Earlier in the campaign I asked whether calling for a society built on love, truth, justice and freedom was a motherhood and apple pie request, or a revolutionary idea. Since then, we have seen terrorist attacks in Manchester and London and a shift in the tone of the campaign. Not only have security issues come to the fore, but also the importance of democracy itself and the opportunity we have to influence who governs the UK.

What has struck me during this campaign is that we seem to be caught in a relativistic trap as a society which is endangering our ability to reflect positively on our achievements over many centuries and at the same time look forward to a future asking how things can be better still. We need courage to stand up and say things can and must be better.

During this election we have encouraged Christians to ask questions of candidates which promote a vision of love, truth, freedom and justice, because we believe that a society built on these pillars will be a society that is better for all. Ahead of tomorrow’s vote I want to take a quick survey around the four themes and see how they have featured in the last seven weeks.



I’m no Justin Bieber fan, and if you’d suggested his words would be my defining moment for love in the 2017 general election I’d have likely choked on my cornflakes. But on Sunday evening at the Old Trafford cricket ground in front of tens of thousands and millions more on TV he said: “God is good in the midst of darkness. God is good in the midst of the evil. God is in the midst, no matter what’s happening in the world, God is in the midst and He loves you and He’s here for you.”

Ruth Gledhill, editor of Christian Today, commented on the One Love Manchester concert which followed the bombing outside Ariana Grande’s concert in Manchester on 22 May: “The whole event was imbued with a sense of godliness, and the power of good to triumph ultimately in the face of evil.”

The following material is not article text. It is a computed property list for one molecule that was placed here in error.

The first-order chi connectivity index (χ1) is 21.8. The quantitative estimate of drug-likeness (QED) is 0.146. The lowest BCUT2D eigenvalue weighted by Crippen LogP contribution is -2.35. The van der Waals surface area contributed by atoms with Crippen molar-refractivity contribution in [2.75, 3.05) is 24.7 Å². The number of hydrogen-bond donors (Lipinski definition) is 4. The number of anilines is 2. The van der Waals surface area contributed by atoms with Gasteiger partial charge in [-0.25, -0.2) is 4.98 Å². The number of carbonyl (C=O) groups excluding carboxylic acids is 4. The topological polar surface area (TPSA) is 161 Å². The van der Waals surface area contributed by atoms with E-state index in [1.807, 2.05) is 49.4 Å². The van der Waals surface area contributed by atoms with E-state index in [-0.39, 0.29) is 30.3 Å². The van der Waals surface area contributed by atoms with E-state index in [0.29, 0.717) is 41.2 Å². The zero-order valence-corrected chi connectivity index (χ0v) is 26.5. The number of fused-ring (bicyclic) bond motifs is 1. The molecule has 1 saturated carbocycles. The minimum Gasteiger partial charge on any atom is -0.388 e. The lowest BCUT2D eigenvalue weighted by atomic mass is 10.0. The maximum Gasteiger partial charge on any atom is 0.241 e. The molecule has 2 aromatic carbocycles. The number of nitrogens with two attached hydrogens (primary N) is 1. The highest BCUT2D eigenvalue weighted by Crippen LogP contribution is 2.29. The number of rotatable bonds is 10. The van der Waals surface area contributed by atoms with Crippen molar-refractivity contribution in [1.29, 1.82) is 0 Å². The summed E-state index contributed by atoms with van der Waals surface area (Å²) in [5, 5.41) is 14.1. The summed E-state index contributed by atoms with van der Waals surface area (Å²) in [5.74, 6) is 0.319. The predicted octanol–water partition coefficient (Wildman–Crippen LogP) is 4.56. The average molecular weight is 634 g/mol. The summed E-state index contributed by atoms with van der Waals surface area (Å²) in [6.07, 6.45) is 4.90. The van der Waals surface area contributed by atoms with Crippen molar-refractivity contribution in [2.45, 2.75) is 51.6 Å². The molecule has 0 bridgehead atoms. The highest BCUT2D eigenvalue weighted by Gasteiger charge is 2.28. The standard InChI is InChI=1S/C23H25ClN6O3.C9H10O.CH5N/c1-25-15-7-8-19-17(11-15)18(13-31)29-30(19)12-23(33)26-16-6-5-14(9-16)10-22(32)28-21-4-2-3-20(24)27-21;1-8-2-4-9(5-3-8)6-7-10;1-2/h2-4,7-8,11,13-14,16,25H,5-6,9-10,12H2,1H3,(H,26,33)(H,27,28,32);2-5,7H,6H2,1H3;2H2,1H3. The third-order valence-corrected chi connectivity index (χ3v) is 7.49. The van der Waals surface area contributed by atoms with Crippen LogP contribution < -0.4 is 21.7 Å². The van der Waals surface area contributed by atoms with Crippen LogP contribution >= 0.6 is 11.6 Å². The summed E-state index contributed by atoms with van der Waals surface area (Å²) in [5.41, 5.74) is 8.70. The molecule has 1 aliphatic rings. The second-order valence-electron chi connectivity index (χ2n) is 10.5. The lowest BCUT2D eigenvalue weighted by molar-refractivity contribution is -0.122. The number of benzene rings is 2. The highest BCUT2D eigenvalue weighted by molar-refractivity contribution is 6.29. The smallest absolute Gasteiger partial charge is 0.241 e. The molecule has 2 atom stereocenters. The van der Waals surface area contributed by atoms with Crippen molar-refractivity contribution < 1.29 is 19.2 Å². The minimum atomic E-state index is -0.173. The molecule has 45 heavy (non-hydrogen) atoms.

There are undoubtedly important security, policing and foreign policy considerations that come to the fore in the wake of these attacks, but love, joy and hands of kindness go a long way to counter hate and terror. We may not be able to solve global terrorism crises but we can love our neighbour.

You cannot fight darkness with darkness, as John’s gospel teaches: “The light shines in the darkness, yet the darkness did not overcome it.” And in the words of Martin Luther King Jr: “Darkness cannot drive out darkness; only light can do that. Hate cannot drive out hate; only love can do that.”

We are called to love with extravagance, to love outrageously, to love when it may be the hardest thing to do. As Krish Kandiah commented: “Will we let love cast out fear?”



I was on a train last week when a couple of people started discussing the front page of The Times. As they discussed the political news of the day, one turned to the other and said: “But you can’t trust anything you read in the paper can you?”

Whether we are able to trust what politicians say has been one of the key features of this campaign, and the media we consume to mediate that task often makes it more difficult. The proliferation of media outlets, from large scale papers and broadcasters to influential blogs, to an individual with a tweet that goes viral, means it can be difficult to know what sources to trust.

Politicians are challenged on their record, on their previous commitments, and their promises for the future, but too often in this campaign we’ve seen a refusal to answer the questions posed, defaulting to focus group tested soundbites. We have also seen journalists catching politicians out when they don’t know what they are talking about, from Diane Abbot appearing not to have read an anti-terror report to Philip Hammond getting the budget for HS2 wrong to the tune of £2billion. These are embarrassing, and sometimes concerning, but on other occasions more akin to trying to turn the election into who can remember the most statistics – possibly not the most important quality for our future leaders?